The global economy depends on rubber. But the world car industry and its affiliate, the world tire industry, are in terror that a vicious fungus running amok in rubber tree plantations in Brazil could reach Asia and wreak havoc.
Enter a common weed: the dandelion.
Kids know that when you pick dandelions (to blow on their dainty seeds), they "bleed" a thick white sap. Now scientists are competing to breed a type of dandelion native to Kazakhstan whose taproot yields that milky fluid - with tyre-grade rubber particles in it.
At the Fraunhofer Institute in Germany, molecular scientists are working to engineer a new strain of dandelion with a higher rubber yield, that could secure the future of road transport if the tree goes the way of all flesh.
And thus from weed, the dandelion – at least the Kazakh variety – could become a cash crop. A small trial by an American research team found they delivered rubber yields on a par with the best trees in Asia.
Dirk Pruefer head of the project at the Fraunhofer Institute for Molecular Biology and Applied Ecology in Greenhouses, is heading the German dandelion breeding project. Scientists have known for years about the rubbery quality of the dandelion sap, but are still working on stabilizing the trait of the rubber content, he explains.
The tyre industry consumes about two-thirds of the world's natural rubber. Global tyre makers like industry leader Bridgestone and the fourth-biggest, Continental, are investing millions of dollars in this research.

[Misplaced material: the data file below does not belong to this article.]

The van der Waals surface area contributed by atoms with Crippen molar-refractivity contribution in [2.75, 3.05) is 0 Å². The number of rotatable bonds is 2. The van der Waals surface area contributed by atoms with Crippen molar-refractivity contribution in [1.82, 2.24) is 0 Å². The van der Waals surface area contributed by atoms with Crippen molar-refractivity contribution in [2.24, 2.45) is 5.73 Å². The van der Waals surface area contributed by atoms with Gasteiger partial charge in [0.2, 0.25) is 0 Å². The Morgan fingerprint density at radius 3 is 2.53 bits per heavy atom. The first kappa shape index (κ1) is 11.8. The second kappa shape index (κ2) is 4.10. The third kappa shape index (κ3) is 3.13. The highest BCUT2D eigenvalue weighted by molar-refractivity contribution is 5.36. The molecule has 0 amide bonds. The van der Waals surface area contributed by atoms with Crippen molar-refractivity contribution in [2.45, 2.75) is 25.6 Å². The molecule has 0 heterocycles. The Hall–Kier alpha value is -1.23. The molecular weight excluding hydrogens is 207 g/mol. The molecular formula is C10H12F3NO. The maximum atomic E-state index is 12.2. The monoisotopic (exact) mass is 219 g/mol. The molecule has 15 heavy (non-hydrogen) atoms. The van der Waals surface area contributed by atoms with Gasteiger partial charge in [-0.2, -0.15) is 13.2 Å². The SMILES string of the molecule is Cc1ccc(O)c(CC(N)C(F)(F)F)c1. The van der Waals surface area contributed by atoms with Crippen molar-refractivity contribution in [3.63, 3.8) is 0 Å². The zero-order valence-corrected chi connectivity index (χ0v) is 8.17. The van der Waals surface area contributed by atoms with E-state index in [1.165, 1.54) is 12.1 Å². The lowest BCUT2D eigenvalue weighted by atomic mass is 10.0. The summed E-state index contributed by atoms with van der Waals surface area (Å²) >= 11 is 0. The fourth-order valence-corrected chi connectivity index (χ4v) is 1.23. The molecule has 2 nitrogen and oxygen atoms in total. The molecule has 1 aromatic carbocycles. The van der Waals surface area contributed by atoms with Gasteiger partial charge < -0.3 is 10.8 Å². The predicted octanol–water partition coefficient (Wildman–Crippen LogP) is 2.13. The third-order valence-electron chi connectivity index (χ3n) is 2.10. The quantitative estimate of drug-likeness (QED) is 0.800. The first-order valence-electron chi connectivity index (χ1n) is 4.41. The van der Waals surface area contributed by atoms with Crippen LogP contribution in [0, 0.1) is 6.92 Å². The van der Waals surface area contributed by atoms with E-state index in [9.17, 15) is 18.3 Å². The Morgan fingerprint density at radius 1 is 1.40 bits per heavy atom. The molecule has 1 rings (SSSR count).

So far, synthetic rubber made from petrochemicals hasn't worked out as a substitute: it just doesn't have that natural flexibility at low temperatures and tends to crack.
The dandelion rubber is looking mighty good, say the scientists. "We have some good results. Our strategic partner Continental, they made a lot of testing tissues so see the quality of the material. And what you can see is that the quality is similar to that what they have originally done with the rubber from the rubber tree."
The global banana crop also has a fungus problem, one so acute that some foresee the extinction of man's favorite subspecies, the sweet Cavendish. Fungal diseases are the devil to cure, because unlike bacteria, fungi are eukaryotic cells that can be hard to eradicate without eradicating the hapless host too. The case of bananas is even worse because they proliferate asexually: with lesser (or no) genetic variation, there are less (or no) variants that might be more resistant to the disease.
At least rubber trees can propagate sexually, though it is extremely common practice to simply grow new ones using cuttings from old ones, which is – exactly - cloning.
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